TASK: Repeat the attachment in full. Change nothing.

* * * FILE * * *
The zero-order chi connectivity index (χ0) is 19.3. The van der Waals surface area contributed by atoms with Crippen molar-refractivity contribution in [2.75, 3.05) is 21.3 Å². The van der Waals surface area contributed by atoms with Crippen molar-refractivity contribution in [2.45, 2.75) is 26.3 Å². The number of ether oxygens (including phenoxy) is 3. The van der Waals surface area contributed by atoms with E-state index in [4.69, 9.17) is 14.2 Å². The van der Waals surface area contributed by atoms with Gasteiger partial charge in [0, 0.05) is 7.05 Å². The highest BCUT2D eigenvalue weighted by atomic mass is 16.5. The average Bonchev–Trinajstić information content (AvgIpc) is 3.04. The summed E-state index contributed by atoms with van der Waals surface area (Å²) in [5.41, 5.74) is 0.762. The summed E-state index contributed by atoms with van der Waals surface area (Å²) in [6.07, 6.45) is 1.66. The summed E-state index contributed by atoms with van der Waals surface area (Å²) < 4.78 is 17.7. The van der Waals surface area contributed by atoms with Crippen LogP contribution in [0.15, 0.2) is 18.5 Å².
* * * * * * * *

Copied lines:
The zero-order chi connectivity index (χ0) is 19.3. The van der Waals surface area contributed by atoms with Crippen molar-refractivity contribution in [2.75, 3.05) is 21.3 Å². The van der Waals surface area contributed by atoms with Crippen molar-refractivity contribution in [2.45, 2.75) is 26.3 Å². The number of ether oxygens (including phenoxy) is 3. The van der Waals surface area contributed by atoms with E-state index in [4.69, 9.17) is 14.2 Å². The van der Waals surface area contributed by atoms with Gasteiger partial charge in [0, 0.05) is 7.05 Å². The highest BCUT2D eigenvalue weighted by atomic mass is 16.5. The average Bonchev–Trinajstić information content (AvgIpc) is 3.04. The summed E-state index contributed by atoms with van der Waals surface area (Å²) in [5.41, 5.74) is 0.762. The summed E-state index contributed by atoms with van der Waals surface area (Å²) in [6.07, 6.45) is 1.66. The summed E-state index contributed by atoms with van der Waals surface area (Å²) < 4.78 is 17.7. The van der Waals surface area contributed by atoms with Crippen LogP contribution in [0.15, 0.2) is 18.5 Å².